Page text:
Sunday, May 31, 2020
Competition Law and Competition Policy in India: How the Competition Commission has Dealt with Anticompetitive Restraints by Government Entities
Aditya Bhattacharjea, Oindrila De & Geeta Gouri discuss Competition Law and Competition Policy in India: How the Competition Commission has Dealt with Anticompetitive Restraints by Government Entities.
ABSTRACT: Can adoption of an antitrust/competition law substitute for a formal competition policy that lays down principles for reforming other government policies that affect competition? We address this question in the context of India, which has a track record of antitrust enforcement as well as a history of extensive controls over the private sector and domination of key sectors by state owned firms. After briefly summarizing these features, we argue that several clauses of the Competition Act, 2002, allow the Competition Commission of India (CCI) to challenge public restraints on competition. We then undertake a detailed review of several cases that have addressed public restraints and that have gradually extended the jurisdiction of the Act. We also identify some areas that remain beyond its reach—government policies that violate competitive neutrality, and discretionary purchases by public buyers—and we note possible social or business justifications for such restraints. Finally, we briefly discuss conflicts between the CCI and other regulatory agencies. We suggest that these remaining challenges can be addressed without laying down a broader policy.
Saturday, May 30, 2020
Jane O'Connell, University of Florida Levin College of Law, Barak Orbach, University of Arizona, and D. Daniel Sokol, University of Florida Levin College of Law are Tracking Giants: Professor Hovenkamp and Impact Metrics.
ABSTRACT: Professor Herbert Hovenkamp is the most cited and most decorated antitrust scholar of our time. We explore what the commonly used scholarly impact metrics say about Professor Hovenkamp’s position of influence, recognizing that traditional metrics do not capture his full impact as a scholar, thinker, and intellectual. Professor Hovenkamp has influenced the evolution of antitrust law.
Friday, May 29, 2020
Sean Heather, US Chamber analyzes What the Sabre-Farelogix Case Tells Us About the Future Of Antitrust Law.
Thursday, May 28, 2020
Frank P. Maier-Rigaud, IESEG School of Management (LEM-CNRS), Department of Economics and Quantitative Methods; NERA Economic Consulting and Benjamin Lörtscher NERA Economic Consulting address Structural vs. Behavioural Remedies.
ABSTRACT: The European Commission’s remedial practice displays important differences in the type of remedies accepted in merger as opposed to antitrust cases. This paper briefly reviews the Commission’s remedies practice over the last 14 years highlighting the differences and discussing inconsistencies. It raises the question why predominantly behavioural remedies are chosen in antitrust cases and how this practice could be reconciled with the approach in merger control where the risks to effective competition are viewed as deriving from changes in the structure of the market and where therefore structural remedies are typically considered necessary.
Vikas Kathuria, Max Planck Institute for Innovation and Competition explains Vertical Restraints Under Indian Competition Law: Whither Law and Economics.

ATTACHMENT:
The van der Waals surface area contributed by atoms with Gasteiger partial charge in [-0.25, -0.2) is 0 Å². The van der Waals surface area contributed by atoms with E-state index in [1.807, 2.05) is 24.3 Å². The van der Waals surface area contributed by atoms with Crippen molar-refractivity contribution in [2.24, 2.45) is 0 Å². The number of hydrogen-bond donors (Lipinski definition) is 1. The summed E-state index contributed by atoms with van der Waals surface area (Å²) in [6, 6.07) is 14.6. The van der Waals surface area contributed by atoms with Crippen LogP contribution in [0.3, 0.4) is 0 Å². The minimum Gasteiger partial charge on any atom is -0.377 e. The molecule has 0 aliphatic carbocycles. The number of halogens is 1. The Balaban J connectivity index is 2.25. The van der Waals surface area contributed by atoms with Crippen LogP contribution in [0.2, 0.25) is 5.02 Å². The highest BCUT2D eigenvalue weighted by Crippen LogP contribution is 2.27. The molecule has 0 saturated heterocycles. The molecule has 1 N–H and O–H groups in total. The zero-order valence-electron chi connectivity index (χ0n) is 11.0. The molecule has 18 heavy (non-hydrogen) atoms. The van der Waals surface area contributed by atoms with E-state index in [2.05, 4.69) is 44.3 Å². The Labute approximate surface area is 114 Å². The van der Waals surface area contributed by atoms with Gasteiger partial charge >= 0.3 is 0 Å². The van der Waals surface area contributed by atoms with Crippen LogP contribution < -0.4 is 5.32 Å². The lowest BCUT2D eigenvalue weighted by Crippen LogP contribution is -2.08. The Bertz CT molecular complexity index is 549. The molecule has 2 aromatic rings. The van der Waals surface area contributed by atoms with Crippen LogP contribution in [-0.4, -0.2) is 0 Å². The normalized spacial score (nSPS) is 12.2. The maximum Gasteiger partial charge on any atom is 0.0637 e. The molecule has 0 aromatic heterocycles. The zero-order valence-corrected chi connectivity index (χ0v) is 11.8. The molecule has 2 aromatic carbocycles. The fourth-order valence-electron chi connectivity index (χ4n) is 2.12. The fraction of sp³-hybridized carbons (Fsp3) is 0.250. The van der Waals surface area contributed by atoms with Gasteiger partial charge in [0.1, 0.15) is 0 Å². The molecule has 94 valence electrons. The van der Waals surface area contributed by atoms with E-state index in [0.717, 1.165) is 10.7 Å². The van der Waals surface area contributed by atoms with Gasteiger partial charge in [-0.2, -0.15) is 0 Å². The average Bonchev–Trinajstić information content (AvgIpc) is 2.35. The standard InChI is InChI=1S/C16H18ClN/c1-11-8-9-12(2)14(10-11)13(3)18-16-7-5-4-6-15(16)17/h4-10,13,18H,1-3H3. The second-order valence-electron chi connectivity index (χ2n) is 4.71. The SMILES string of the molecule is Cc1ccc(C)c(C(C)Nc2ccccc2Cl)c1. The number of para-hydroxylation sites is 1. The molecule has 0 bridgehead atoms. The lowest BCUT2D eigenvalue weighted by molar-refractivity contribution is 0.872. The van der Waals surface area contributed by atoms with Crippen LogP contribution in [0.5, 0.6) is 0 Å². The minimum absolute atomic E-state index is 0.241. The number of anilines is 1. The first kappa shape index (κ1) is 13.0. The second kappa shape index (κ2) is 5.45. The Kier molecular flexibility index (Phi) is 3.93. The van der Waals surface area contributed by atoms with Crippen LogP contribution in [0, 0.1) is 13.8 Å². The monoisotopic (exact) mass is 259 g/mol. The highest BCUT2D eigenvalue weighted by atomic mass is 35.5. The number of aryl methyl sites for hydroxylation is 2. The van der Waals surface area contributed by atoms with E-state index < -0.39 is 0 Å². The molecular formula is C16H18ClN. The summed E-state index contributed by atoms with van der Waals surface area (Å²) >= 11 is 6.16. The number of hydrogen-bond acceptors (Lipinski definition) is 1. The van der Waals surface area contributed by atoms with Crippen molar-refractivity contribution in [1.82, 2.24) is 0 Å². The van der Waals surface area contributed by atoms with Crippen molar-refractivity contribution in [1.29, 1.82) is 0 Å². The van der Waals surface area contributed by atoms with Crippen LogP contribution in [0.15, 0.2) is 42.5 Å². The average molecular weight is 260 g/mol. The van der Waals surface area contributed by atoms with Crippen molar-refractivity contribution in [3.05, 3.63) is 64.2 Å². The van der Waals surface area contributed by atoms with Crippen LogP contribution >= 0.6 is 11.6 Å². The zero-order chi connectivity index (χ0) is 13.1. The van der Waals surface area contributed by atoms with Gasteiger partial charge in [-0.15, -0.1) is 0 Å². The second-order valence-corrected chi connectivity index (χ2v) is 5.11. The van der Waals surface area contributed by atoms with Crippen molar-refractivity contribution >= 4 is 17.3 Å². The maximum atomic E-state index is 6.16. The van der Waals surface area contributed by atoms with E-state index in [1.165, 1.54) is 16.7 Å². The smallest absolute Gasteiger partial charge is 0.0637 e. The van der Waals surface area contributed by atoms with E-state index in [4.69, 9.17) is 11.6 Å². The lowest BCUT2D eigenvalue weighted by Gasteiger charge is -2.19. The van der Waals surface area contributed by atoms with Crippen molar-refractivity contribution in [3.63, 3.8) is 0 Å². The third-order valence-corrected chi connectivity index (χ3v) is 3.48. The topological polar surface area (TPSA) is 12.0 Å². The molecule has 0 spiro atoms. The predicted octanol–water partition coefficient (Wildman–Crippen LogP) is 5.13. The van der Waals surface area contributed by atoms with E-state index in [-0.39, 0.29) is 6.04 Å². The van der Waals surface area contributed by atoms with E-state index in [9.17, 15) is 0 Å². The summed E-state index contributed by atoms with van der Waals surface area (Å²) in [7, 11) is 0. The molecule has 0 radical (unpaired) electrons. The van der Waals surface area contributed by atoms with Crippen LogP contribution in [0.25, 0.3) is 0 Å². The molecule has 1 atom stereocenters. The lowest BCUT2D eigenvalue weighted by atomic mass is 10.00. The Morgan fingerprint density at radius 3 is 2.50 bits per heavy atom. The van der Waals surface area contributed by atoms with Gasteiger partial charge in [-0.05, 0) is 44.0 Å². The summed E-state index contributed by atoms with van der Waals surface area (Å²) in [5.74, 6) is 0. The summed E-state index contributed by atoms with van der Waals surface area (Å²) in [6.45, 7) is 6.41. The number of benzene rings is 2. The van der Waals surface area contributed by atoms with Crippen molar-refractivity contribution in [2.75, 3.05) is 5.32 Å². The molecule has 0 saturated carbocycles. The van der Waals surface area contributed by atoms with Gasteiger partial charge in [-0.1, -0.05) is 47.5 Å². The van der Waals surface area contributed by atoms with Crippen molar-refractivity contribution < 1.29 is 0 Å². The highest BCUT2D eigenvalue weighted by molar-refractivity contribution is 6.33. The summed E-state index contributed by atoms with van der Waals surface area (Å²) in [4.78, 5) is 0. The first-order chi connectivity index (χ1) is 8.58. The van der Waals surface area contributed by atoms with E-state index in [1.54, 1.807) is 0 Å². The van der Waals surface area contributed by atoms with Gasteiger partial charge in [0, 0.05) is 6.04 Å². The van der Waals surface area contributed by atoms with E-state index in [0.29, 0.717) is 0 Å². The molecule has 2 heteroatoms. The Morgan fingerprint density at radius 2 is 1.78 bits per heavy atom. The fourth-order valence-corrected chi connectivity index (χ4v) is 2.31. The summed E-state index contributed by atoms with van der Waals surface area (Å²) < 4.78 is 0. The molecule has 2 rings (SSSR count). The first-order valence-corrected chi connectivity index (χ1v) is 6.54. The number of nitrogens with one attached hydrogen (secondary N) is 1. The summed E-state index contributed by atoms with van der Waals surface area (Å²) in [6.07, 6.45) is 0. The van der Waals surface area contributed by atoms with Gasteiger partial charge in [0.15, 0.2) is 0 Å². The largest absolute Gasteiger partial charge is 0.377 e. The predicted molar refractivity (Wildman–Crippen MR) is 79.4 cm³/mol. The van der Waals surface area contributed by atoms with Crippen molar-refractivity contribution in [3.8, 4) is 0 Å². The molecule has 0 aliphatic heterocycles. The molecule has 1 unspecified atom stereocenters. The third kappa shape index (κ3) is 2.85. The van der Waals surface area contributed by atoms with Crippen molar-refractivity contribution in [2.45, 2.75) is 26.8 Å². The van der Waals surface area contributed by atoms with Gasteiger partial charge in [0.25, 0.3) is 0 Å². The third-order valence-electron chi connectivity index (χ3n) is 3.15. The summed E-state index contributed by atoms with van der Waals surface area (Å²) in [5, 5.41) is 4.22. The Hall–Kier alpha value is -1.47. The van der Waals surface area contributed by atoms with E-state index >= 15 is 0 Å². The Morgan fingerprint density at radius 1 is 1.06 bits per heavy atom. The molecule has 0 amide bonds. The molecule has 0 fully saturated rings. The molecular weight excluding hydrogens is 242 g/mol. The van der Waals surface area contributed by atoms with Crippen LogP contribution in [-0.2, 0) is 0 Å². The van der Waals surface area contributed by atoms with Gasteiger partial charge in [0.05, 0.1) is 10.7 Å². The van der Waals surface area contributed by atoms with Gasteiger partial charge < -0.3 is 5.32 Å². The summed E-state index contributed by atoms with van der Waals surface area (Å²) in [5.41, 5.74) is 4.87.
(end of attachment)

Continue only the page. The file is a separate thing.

ABSTRACT: The correct welfare assessment of vertical agreements in competition law is a difficult craft. The more mature jurisdictions such as the EU and the US have struggled to develop the optimal framework. This paper scrutinises the vertical agreements cases of the Competition Commission of India (CCI) that is now ten years old. The objective is to understand the overall level of legal and economic analysis in the competition case, and also to assist the CCI in strengthening its legal and economic framework vis-à-vis vertical agreements. The scrutiny of some leading cases reveals that there are some legal ambiguities in the interpretation. More problematic, however, is the economic analysis that is incoherent and truncated. The scrutiny also reveals overreliance on the EU jurisprudence that does not go along with the legislative scheme of the Indian Act. The paper draws out some lessons towards the end.
Facundo Abraham, World Bank, Sergio L. Schmukler World Bank - Development Research Group (DECRG), José Tessada, Business School, Pontificia Universidad Católica are Using Big Data to Expand Financial Services: Benefits and Risks.
ABSTRACT: Big data is transforming financial services around the world. Advances in data analytics and computational power are allowing firms to exploit data in an easier, faster, and more reliable manner, and at a larger scale. By using big data, financial firms and new entrants from other sectors are able to provide more and better financial services. Governments are also exploring ways to use big data collected by the financial sector more systematically to get a better picture of the financial system as a whole and the overall economy. Despite its benefits, the wider use of big data has raised concerns related to consumer privacy, data security, discrimination, data accuracy, and competition. Hence, policy makers have started to regulate and monitor the use of big data by financial institutions and to think about how to use big data for the benefit of all.
Wednesday, May 27, 2020